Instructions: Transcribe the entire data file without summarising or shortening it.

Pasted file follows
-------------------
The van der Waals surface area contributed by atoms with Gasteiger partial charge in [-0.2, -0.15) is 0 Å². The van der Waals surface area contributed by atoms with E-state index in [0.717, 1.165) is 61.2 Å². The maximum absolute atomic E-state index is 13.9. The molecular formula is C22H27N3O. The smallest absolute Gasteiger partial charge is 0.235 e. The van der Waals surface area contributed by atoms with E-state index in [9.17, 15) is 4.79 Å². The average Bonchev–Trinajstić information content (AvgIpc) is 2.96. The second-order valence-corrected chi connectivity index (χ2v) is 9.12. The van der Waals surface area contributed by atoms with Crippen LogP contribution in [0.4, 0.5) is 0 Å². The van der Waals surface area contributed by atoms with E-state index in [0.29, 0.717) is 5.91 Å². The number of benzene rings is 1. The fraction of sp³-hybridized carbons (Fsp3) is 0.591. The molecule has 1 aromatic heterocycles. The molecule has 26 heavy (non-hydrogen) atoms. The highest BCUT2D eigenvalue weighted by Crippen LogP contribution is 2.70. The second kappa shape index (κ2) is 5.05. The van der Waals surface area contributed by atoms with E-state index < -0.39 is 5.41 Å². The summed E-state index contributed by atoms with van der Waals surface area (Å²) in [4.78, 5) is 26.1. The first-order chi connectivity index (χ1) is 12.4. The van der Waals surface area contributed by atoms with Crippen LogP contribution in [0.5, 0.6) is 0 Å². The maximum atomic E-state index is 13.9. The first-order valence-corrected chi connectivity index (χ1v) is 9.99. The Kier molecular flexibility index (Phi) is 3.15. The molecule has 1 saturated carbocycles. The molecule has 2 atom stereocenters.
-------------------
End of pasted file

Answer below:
The van der Waals surface area contributed by atoms with Gasteiger partial charge in [-0.2, -0.15) is 0 Å². The van der Waals surface area contributed by atoms with E-state index in [0.717, 1.165) is 61.2 Å². The maximum absolute atomic E-state index is 13.9. The molecular formula is C22H27N3O. The smallest absolute Gasteiger partial charge is 0.235 e. The van der Waals surface area contributed by atoms with E-state index in [9.17, 15) is 4.79 Å². The average Bonchev–Trinajstić information content (AvgIpc) is 2.96. The second-order valence-corrected chi connectivity index (χ2v) is 9.12. The van der Waals surface area contributed by atoms with Crippen LogP contribution in [0.4, 0.5) is 0 Å². The van der Waals surface area contributed by atoms with E-state index in [0.29, 0.717) is 5.91 Å². The number of benzene rings is 1. The fraction of sp³-hybridized carbons (Fsp3) is 0.591. The molecule has 1 aromatic heterocycles. The molecule has 26 heavy (non-hydrogen) atoms. The highest BCUT2D eigenvalue weighted by Crippen LogP contribution is 2.70. The second kappa shape index (κ2) is 5.05. The van der Waals surface area contributed by atoms with E-state index < -0.39 is 5.41 Å². The summed E-state index contributed by atoms with van der Waals surface area (Å²) in [4.78, 5) is 26.1. The first-order chi connectivity index (χ1) is 12.4. The van der Waals surface area contributed by atoms with Crippen LogP contribution in [0.5, 0.6) is 0 Å². The maximum atomic E-state index is 13.9. The first-order valence-corrected chi connectivity index (χ1v) is 9.99. The Kier molecular flexibility index (Phi) is 3.15. The molecule has 1 saturated carbocycles. The molecule has 2 atom stereocenters.